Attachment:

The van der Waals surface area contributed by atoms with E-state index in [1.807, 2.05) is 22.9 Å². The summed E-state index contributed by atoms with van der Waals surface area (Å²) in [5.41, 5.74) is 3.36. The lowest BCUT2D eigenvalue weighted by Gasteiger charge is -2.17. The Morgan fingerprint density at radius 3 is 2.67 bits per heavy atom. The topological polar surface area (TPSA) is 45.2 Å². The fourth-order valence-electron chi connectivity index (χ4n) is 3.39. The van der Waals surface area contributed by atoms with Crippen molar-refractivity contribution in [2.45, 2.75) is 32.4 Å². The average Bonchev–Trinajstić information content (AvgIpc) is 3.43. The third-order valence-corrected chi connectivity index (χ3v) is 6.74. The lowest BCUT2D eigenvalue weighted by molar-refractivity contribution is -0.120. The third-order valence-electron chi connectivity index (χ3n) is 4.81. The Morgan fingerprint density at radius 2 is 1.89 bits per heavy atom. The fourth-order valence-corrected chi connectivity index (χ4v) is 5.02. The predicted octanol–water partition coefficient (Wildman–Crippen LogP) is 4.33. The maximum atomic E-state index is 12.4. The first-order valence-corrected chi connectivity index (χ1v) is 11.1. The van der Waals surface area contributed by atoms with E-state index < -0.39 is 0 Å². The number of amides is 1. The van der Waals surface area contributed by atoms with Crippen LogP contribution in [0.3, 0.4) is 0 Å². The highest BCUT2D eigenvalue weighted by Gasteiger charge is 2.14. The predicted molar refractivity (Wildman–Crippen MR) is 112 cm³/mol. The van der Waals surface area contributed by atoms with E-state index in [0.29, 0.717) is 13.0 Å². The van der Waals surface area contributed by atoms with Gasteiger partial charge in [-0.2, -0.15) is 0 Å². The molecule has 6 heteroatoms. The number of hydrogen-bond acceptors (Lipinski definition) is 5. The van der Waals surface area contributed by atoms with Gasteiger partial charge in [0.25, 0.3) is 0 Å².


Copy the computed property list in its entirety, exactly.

The van der Waals surface area contributed by atoms with E-state index in [1.807, 2.05) is 22.9 Å². The summed E-state index contributed by atoms with van der Waals surface area (Å²) in [5.41, 5.74) is 3.36. The lowest BCUT2D eigenvalue weighted by Gasteiger charge is -2.17. The Morgan fingerprint density at radius 3 is 2.67 bits per heavy atom. The topological polar surface area (TPSA) is 45.2 Å². The fourth-order valence-electron chi connectivity index (χ4n) is 3.39. The van der Waals surface area contributed by atoms with Crippen molar-refractivity contribution in [2.45, 2.75) is 32.4 Å². The average Bonchev–Trinajstić information content (AvgIpc) is 3.43. The third-order valence-corrected chi connectivity index (χ3v) is 6.74. The lowest BCUT2D eigenvalue weighted by molar-refractivity contribution is -0.120. The third-order valence-electron chi connectivity index (χ3n) is 4.81. The Morgan fingerprint density at radius 2 is 1.89 bits per heavy atom. The fourth-order valence-corrected chi connectivity index (χ4v) is 5.02. The predicted octanol–water partition coefficient (Wildman–Crippen LogP) is 4.33. The maximum atomic E-state index is 12.4. The first-order valence-corrected chi connectivity index (χ1v) is 11.1. The van der Waals surface area contributed by atoms with E-state index < -0.39 is 0 Å². The number of amides is 1. The van der Waals surface area contributed by atoms with Crippen LogP contribution in [0.3, 0.4) is 0 Å². The highest BCUT2D eigenvalue weighted by Gasteiger charge is 2.14. The predicted molar refractivity (Wildman–Crippen MR) is 112 cm³/mol. The van der Waals surface area contributed by atoms with E-state index in [0.29, 0.717) is 13.0 Å². The van der Waals surface area contributed by atoms with Gasteiger partial charge in [-0.2, -0.15) is 0 Å². The molecule has 6 heteroatoms. The number of hydrogen-bond acceptors (Lipinski definition) is 5. The van der Waals surface area contributed by atoms with Gasteiger partial charge in [0.25, 0.3) is 0 Å².